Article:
Plastic Reduction Announcements

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Plastic Reduction Announcements

Sunday, 06 October 2019 | Tim de Ridder

Plastic Reduction Announcements

Announcements on the need to move away from plastic are important steps forward but, as can be seen by the complexities of the material and the types of stakeholders involved, it needs to be one step of many. There must be clear goals and objectives for India that are monitored and evaluated moving forward

Time and again, the policy makers have expressed the need to move away from plastic, especially single use plastic (a variety of this ubiquitous material designed to be used only once, such as plastic bags at a supermarket, plastic cutlery from a delivery company, straws at a cafe etc.). Again, from time to time, by implementing the announcements the policy makers have been attempting to transition India away from a method of consumption and production that affects all areas of society, from the most impoverished individuals to the largest companies. As we move along the path to sustainability, there is a need to understand the complexities that drive the plastic economy.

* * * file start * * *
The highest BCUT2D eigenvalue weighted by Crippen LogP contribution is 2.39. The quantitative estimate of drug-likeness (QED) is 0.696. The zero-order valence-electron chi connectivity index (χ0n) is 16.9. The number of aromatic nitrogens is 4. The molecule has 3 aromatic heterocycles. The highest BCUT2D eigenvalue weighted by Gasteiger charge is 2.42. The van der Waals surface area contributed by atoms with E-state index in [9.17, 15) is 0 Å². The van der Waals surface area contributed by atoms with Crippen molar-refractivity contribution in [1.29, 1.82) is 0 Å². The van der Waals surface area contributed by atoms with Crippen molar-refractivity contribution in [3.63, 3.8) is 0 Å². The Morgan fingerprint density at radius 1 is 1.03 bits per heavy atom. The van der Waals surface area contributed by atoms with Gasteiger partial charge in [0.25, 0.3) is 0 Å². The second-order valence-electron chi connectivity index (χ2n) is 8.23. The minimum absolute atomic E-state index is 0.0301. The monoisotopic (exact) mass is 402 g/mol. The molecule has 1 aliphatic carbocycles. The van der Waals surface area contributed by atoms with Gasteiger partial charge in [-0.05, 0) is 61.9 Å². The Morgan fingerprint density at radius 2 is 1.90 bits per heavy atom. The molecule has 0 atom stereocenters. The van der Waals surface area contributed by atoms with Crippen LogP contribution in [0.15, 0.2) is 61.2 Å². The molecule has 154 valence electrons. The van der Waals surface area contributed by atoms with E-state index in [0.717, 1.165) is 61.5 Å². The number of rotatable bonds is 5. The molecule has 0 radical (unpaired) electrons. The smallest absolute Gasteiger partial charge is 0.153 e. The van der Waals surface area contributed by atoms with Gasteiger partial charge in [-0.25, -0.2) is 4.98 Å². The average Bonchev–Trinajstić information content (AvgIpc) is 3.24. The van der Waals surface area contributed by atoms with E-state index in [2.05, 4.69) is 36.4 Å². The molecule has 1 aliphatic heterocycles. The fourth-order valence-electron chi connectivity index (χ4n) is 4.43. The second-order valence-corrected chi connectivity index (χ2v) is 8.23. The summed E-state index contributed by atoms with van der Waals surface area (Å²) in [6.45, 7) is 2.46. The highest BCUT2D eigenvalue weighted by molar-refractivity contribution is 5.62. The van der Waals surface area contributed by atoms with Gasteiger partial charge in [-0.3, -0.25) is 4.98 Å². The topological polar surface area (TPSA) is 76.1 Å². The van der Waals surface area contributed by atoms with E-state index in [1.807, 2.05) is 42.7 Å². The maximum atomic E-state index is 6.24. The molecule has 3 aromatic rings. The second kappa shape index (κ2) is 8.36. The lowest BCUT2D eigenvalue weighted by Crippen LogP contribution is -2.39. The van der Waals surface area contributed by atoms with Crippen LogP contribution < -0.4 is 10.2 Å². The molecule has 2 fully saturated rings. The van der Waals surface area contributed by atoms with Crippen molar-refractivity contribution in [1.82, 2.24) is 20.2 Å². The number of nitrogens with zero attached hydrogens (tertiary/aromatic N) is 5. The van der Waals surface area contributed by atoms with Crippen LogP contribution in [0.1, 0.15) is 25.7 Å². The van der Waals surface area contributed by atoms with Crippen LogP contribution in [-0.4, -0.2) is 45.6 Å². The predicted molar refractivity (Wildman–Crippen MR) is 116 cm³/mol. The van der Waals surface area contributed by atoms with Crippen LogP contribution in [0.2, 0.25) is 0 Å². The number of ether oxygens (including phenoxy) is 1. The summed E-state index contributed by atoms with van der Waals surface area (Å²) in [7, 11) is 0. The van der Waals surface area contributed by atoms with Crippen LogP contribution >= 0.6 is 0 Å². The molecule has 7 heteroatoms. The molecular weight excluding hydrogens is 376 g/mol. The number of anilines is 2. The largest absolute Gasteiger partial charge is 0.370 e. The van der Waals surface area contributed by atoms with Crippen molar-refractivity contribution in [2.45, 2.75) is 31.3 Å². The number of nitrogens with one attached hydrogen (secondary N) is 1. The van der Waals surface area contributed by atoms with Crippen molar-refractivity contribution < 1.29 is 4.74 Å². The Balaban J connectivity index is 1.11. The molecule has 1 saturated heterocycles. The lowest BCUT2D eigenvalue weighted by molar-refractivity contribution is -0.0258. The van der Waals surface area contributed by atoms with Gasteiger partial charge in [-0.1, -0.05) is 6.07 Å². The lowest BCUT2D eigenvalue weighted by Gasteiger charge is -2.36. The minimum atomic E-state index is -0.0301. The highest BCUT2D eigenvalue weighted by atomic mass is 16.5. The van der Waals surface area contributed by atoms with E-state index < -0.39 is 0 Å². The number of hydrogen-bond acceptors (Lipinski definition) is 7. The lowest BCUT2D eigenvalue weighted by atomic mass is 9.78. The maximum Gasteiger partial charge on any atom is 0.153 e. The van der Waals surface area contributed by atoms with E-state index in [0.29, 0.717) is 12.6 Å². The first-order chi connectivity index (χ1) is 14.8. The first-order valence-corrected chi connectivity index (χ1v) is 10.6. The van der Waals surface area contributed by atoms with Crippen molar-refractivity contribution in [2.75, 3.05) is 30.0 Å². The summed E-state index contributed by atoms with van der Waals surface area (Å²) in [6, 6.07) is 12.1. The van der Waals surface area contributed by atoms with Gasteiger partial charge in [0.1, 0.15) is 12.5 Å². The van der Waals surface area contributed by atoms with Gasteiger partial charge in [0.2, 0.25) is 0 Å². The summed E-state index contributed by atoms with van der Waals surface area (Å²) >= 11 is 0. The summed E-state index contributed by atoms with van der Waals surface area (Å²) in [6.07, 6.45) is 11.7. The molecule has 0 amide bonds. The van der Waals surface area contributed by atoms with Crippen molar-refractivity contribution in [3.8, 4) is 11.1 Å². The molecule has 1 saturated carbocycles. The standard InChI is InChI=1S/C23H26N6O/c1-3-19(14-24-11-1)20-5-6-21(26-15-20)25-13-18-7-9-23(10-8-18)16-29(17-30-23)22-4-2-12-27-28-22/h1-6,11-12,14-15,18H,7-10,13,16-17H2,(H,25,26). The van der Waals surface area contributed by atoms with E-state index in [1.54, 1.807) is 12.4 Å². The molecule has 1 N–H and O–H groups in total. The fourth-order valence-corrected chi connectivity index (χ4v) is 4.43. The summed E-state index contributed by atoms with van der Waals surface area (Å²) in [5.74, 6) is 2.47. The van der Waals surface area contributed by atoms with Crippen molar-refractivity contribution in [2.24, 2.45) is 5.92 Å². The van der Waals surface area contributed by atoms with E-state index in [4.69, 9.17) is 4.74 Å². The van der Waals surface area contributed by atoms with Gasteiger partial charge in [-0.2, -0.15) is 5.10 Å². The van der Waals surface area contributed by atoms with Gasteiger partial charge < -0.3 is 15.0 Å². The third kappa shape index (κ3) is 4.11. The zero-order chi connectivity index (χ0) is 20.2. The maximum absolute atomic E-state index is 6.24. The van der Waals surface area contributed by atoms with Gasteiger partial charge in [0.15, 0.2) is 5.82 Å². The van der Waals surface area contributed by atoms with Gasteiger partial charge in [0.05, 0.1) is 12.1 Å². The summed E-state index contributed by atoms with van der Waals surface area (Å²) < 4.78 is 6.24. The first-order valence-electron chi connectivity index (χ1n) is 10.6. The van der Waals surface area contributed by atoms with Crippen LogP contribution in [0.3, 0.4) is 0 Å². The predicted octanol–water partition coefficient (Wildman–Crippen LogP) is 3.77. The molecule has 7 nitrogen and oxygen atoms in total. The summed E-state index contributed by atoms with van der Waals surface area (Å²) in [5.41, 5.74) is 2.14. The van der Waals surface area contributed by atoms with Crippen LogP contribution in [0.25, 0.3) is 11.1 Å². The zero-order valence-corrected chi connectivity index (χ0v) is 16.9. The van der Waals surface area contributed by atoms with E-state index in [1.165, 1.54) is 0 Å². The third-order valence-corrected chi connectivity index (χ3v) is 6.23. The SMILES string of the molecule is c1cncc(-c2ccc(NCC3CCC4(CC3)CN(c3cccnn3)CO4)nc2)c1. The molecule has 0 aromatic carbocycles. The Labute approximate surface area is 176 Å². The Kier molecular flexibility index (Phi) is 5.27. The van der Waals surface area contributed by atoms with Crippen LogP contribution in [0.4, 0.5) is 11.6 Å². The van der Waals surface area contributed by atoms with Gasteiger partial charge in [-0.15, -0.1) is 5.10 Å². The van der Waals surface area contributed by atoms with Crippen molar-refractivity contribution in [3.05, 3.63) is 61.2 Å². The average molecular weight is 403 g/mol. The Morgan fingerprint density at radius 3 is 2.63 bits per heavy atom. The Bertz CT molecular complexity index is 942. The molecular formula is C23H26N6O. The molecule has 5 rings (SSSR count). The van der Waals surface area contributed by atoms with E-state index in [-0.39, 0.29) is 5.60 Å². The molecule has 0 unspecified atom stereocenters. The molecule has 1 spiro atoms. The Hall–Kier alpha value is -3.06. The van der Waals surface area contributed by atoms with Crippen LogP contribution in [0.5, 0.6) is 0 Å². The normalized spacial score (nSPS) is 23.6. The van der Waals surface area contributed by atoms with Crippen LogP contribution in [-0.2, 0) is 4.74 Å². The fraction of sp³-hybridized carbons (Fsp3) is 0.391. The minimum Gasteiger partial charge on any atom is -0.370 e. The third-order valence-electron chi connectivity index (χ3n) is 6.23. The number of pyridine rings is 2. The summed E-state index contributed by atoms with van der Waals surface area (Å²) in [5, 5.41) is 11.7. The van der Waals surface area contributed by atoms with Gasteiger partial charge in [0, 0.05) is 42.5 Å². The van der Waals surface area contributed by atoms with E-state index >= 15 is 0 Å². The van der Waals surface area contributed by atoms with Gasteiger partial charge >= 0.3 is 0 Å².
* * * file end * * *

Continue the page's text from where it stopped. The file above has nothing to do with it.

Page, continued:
The Waste Pickers

It has been estimated that there are “1.5 to 4 million waste pickers in India, who pick up, clean, sort and segregate recyclable waste and sell it further up the value chain”. These manual workers evaluate the products that they collect around the streets of towns and cities throughout India. Their understanding of value in the case of plastic and other recyclable material is pivotal to the current levels of waste, this is to say that without them the country could be in a much worse state.

Complexities of Plastic

The waste pickers’ expertise in sorting and segregation is seen profoundly when detailing the varieties of plastic. In brief, the main categories are: Polyethylene Terephthalate, High-Density Polyethylene and Polyvinyl Chloride, which are often recyclable but that depends on the facilities available; the Low Density Polyethylene, that are even more dependent on the quality and resources of the recycling centres; and unrecyclable plastics, such as Polypropylene, Polystyrene or Styrofoam and Miscellaneous Plastics (polycarbonate, polylactide, acrylic, acrylonitrile butadiene, styrene, fiberglass, and nylon) that exist in this array of polymers.